Waking Into Lucid Dreaming

Lucid dreaming is often disregarded or unknown, but is at the same time a very powerful human ability. The process of becoming conscious of your own dream state – which is exactly what lucid dreaming is by definition – isn’t exactly as simple as it sounds. Some people innately have the ability to enter lucidity in a dream with little or no effort, but this is not too common. Others can achieve this through a bit of work and determination. Others aren’t so lucky.

Just imagine that you could become fully self-aware in your dreams. You really can do anything you could ever possibly envision. Flying, amongst an infinite list of other possibilities, seems to be the most popular notion associated with dream control. The Lucidity Institute (lucidity.com) also suggests adventure and fantasy, overcoming nightmares, and rehearsal for waking life as just a small percentage of the overwhelming potential that comes with lucidity.

Lucid dreaming comes naturally to a select few, some have them without even knowing it, but to others it can be achieved through simple habits and exercises in your daily waking life. Recalling, logging, and reviewing your dreams can help you find unique consistencies that occur. With these uniform events or visions, it can be gradually easier for you to determine when you’re dreaming by recognizing them as they appear. Though a bit odd at first, getting used to asking yourself, Am I dreaming?, regularly throughout the day can also assist in recognizing your state of consciousness. Additionally, dreaming can be recognized by double-checking specific pieces of writing like streets signs or any other such text that you can find throughout the day. If you read something specific, turn away, read it again, and find it has changed then it’s likely a good indication that you are dreaming. It can even be argued that lucid dreams are contagious to some degree or another; hearing somebody talk about them or even reading about it (maybe even this article itself) may induce you to have them yourself.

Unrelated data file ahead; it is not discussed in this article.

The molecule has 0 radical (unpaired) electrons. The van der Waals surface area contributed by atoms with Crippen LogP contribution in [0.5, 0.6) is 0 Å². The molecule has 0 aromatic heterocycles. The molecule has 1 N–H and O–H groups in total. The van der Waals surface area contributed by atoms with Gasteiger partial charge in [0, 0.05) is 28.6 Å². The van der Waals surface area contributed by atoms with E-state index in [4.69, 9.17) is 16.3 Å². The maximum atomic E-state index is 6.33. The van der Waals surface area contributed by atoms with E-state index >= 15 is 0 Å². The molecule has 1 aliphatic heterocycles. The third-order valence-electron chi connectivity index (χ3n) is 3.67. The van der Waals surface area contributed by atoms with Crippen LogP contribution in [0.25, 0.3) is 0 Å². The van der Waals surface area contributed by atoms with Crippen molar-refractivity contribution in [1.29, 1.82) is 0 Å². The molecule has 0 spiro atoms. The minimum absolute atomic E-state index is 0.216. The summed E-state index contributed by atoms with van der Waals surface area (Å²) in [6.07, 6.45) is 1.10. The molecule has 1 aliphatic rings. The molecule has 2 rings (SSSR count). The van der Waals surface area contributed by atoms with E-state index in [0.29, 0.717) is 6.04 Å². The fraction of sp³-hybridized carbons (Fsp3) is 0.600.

All of this is comes down to a matter of consciously fighting with your subconscious for some level of control. But why do all of these ridiculous exercises just to get a little control? It needs to be understood that this is more than just a little rule over your mind; you have access to an endless amount of information and imagination that your brain can relay to your subconscious. Beyond anything computers, books, or television can do for you, your dreams are afar from a reality of any kind. Without fear of physical harm or repercussions of any sort, you could, for instance, kill your boss or meet that special someone you’ve always thought about it. Again, the possibilities are endless. It’s just a matter of what whets your whistle.

These dreams are as real as they come. You can see, smell, taste, hear, and feel everything just as you would in waking life. The only difference is that it’s up to you what you’re putting up to your senses. This is what really drives lots of people to learn more about lucid dreaming and how to achieve it, and this is exactly what’s inspired me to research, attempt, and write this article.